Fixing and tweaking Vista Internet time synchronization

April 3rd, 2008

Question:  How do I get Vista’s Internet time synchronization to work (to the best of my knowledge it never has), and if I can get if fixed, is there a way to change the interval from weekly to daily?

Yes, a lot of people seem to have this problem.  It appears to come down to Microsoft’s time server.  The trick is to change the time server.  I’ve covered this before (and linked to a blog post by Ed Bott).

As to changing the interval between checks, this can be done, but you have to mess about in the Windows registry.

  1. Open the Start Menu.
  2. In the Start Search box, type regedit and press Enter.
  3. Click Continue to the UAC prompt.
  4. In the Registry Editor, navigate to:
    HKEY_LOCAL_MACHINE\SYSTEM\CurrentControlSet\Services
    \w32time\TimeProviders\NtpClient
  5. In the right-hand pane, right-click on SpecialPollInterval and click Modify.
  6. Change the Base from Hexadecimal to Decimal.
  7. Type in how often you want it to update in seconds and click OK. The default time is every 604800 seconds (check every 7 days).  To check every day, enter 86400 seconds.  I would recommend that you don't set this value less than 21600 (6 hours).
  8. Close Registry Editor.

That’s all folks!

Sunbelt Software introduce home site license

April 2nd, 2008

Do you own more than one PC at home?  Do you feel the sting of having to buy a license for each system?  Sunbelt Software might have the answer -  a home site license which offers protection for unlimited PCs and includes one year of software updates and upgrades, any relevant threat definitions, and live US-based toll-free technical support.

When I first saw this press release yesterday I kinda half dismissed it as April Fools' Day BS, but it seems to be genuine.  This from the press release:

"Typical 'household' licenses offered for security software products limit the number of PCs protected to anywhere from three to five per household," said Alex Eckelberry, president of Sunbelt Software. "With our unlimited home site license, customers pay one low annual subscription price for the product of their choice for all the PCs in their home. We don't care if it's five, ten or 200 computers. One price covers all the computers located in that residence."

Excellent idea!

Prices are very competitive:

  • iHateSpam - $39.95
  • CounterSpy - $39.95
  • Sunbelt Personal Firewall - $39.95
  • VIPRE™ Antivirus + Antispyware - $49.95 (scheduled release Q2)

Here's how Alex Eckelberry, president of Sunbelt Software, describes the deal on the company blog:

This is an unlimited license — it works for as many computers as you have at home, whether 3, 10, 50 or 100 computers. No guilt, no BS. No limits.

Nice one!

For more information, trial downloads and purchase, visit the Sunbelt Software website.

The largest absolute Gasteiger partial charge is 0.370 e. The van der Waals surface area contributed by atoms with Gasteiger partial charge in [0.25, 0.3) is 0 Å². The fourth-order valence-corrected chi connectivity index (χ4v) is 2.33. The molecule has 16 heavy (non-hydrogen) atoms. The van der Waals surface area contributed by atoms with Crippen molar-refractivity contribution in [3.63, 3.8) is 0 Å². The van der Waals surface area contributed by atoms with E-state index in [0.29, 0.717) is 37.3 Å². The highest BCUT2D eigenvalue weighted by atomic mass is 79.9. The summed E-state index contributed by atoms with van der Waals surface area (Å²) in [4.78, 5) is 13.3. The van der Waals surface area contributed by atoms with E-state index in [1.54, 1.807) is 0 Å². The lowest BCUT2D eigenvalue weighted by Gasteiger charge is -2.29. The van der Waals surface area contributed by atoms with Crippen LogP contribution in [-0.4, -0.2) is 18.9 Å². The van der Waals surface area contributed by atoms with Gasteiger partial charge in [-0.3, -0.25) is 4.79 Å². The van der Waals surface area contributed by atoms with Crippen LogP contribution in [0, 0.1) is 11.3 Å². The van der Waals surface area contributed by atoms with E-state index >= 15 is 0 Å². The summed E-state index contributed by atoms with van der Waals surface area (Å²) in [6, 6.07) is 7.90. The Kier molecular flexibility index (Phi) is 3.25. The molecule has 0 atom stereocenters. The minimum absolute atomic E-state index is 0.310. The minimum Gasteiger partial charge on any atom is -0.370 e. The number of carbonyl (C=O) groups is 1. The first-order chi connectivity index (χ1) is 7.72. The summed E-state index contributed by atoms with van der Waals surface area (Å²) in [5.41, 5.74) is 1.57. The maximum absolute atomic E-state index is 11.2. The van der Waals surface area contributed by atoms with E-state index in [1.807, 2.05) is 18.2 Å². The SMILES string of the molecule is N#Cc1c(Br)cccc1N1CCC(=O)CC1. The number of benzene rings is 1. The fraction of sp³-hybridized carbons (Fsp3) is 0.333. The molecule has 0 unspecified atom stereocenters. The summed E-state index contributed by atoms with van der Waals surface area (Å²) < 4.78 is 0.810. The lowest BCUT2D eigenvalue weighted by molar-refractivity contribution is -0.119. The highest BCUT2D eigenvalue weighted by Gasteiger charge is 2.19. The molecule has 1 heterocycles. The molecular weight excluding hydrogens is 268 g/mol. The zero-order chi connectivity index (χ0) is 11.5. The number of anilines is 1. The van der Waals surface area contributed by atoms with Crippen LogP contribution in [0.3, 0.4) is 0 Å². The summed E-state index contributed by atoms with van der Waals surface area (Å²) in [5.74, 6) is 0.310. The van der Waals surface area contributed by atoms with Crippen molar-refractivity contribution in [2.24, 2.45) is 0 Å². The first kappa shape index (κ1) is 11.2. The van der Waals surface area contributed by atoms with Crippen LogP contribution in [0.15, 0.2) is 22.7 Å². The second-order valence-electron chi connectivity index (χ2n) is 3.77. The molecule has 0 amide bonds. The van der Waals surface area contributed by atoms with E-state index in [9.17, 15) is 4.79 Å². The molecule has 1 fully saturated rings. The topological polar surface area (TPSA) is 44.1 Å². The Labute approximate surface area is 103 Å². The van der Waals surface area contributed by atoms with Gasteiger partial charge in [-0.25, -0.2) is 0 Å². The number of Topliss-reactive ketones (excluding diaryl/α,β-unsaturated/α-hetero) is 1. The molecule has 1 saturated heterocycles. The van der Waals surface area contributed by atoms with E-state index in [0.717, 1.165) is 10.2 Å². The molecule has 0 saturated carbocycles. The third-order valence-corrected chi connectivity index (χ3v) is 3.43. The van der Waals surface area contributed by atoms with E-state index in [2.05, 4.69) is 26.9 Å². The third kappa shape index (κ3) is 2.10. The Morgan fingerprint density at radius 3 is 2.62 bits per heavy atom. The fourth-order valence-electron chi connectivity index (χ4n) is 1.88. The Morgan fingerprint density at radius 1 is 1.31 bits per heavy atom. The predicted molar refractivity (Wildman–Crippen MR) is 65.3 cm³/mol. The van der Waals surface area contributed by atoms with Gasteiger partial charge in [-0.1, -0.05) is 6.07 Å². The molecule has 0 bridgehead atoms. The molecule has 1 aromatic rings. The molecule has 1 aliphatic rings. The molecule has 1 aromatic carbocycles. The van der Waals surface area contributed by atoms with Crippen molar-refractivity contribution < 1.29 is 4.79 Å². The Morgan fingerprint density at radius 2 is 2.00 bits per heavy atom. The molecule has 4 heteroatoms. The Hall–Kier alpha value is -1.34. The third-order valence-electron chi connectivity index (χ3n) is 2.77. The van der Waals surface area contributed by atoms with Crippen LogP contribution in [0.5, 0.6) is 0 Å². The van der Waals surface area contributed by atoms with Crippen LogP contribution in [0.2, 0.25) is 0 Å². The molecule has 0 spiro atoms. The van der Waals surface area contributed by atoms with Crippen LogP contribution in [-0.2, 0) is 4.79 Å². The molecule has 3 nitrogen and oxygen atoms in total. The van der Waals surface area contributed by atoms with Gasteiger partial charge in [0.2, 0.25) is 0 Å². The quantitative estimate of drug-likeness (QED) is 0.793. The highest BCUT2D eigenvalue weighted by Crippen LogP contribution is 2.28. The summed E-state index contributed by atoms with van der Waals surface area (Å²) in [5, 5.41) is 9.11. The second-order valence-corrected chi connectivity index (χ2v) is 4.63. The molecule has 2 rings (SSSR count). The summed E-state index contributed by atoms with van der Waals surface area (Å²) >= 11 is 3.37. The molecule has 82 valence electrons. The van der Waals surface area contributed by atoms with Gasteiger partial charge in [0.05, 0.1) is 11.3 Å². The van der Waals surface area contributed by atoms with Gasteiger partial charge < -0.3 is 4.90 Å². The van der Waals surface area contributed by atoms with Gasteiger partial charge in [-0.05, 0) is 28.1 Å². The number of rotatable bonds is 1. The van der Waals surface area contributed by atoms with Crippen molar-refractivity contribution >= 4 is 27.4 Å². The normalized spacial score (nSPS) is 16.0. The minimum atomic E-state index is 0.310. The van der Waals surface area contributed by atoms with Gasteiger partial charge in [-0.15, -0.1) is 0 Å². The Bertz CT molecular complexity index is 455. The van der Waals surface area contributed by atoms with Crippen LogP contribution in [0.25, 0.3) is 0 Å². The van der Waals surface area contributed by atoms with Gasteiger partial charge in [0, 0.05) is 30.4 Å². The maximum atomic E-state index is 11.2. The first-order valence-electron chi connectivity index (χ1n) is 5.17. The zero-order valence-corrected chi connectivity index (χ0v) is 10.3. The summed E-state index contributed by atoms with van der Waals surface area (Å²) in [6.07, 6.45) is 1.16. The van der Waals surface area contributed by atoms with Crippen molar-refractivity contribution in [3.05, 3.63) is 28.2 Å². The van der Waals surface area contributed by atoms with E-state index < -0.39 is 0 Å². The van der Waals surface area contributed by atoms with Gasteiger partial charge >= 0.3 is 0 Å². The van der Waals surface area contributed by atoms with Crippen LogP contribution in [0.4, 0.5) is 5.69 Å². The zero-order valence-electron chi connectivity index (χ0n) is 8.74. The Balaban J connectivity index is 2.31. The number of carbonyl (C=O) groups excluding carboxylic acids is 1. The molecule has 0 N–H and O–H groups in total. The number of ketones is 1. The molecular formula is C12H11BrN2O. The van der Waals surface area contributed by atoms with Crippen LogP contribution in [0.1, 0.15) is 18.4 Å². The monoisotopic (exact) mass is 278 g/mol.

No joke: Storm worm taking advantage of April Fools’ Day

March 31st, 2008

This is no joke.  The Storm worm is taking advantage of April Fools' Day to snare more victims.

Our friends at Sunbelt Software have provided some useful information.

Emails look like this:

April Fools Day

Subject test can be many and varied:

  • All Fools' Day
  • Doh! All's Fool.
  • Doh! April's Fool.
  • Gotcha!
  • Gotcha! All Fool!
  • Gotcha! April Fool!
  • Happy All Fool's Day.
  • Happy All Fools Day!
  • Happy All Fools!
  • Happy April Fool's Day.
  • Happy April Fools Day!
  • Happy Fools Day!
  • I am a Fool for your Love
  • Join the Laugh-A-Lot!
  • Just You
  • One who is sportively imposed upon by others on the first day of April
  • Surprise!
  • Surprise! The joke's on you.
  • Today You Can Officially Act Foolish
  • Today's Joke!

Here's an example of the websites that victims are encouraged to visit:

Foolsday0408_2

Download names also varied:

  • foolsday.exe
  • funny.exe
  • kickme.exe

Antivirus products seem to be a bit slow on the uptake so far, so don't rely on them to keep you safe.

More coverage:

 

 

Adobe Bridge is quad-core blind

March 30th, 2008

Yesterday I fired up Adobe Bridge in Photoshop CS3 for the first time (well, I wanted to see what all my money was spent on) and was greeted by this message:

Adobe Bridge
This application requires an Intel Pentium 4, Intel Celeron, Intel Core Duo or Intel Core 2 compatible processor.
The application may perform poorly.  Are you sure you want to continue?

This message appears on a system fitted with one of the fastest quad-core processors going.  Hmmm.

Adobe_bridge_quad-core

I'm taking this message to task for a couple of reasons:

  • First is that Adobe CS3 products are professional tools and are updated regularly.  This message should have been caught and eliminated by now been since Core 2 Quad and Core 2 Extreme processors aren't rare.
  • Second, the wording is poor.  Rather than saying that the processor is unidentified it offers a list and says that the CPU I have (the QX9650 is one of the fastest available) isn't up to the job and that the application may perform poorly.  Better wording would be something along the lines of unidentified or unknown processor

Kinda ironic!

March 28th, 2008

Kind of an ironic message, don't you agree?

Foxit Reader, Best Reader for Everyday Use! has stopped working

Just to be clear, I use Foxit Reader a lot and I rarely see any crashes, so I'm not making any point about Foxit being unreliable or anything.  In fact, it's far more robust and less complicated that Adobe Reader.

Foxit stopped working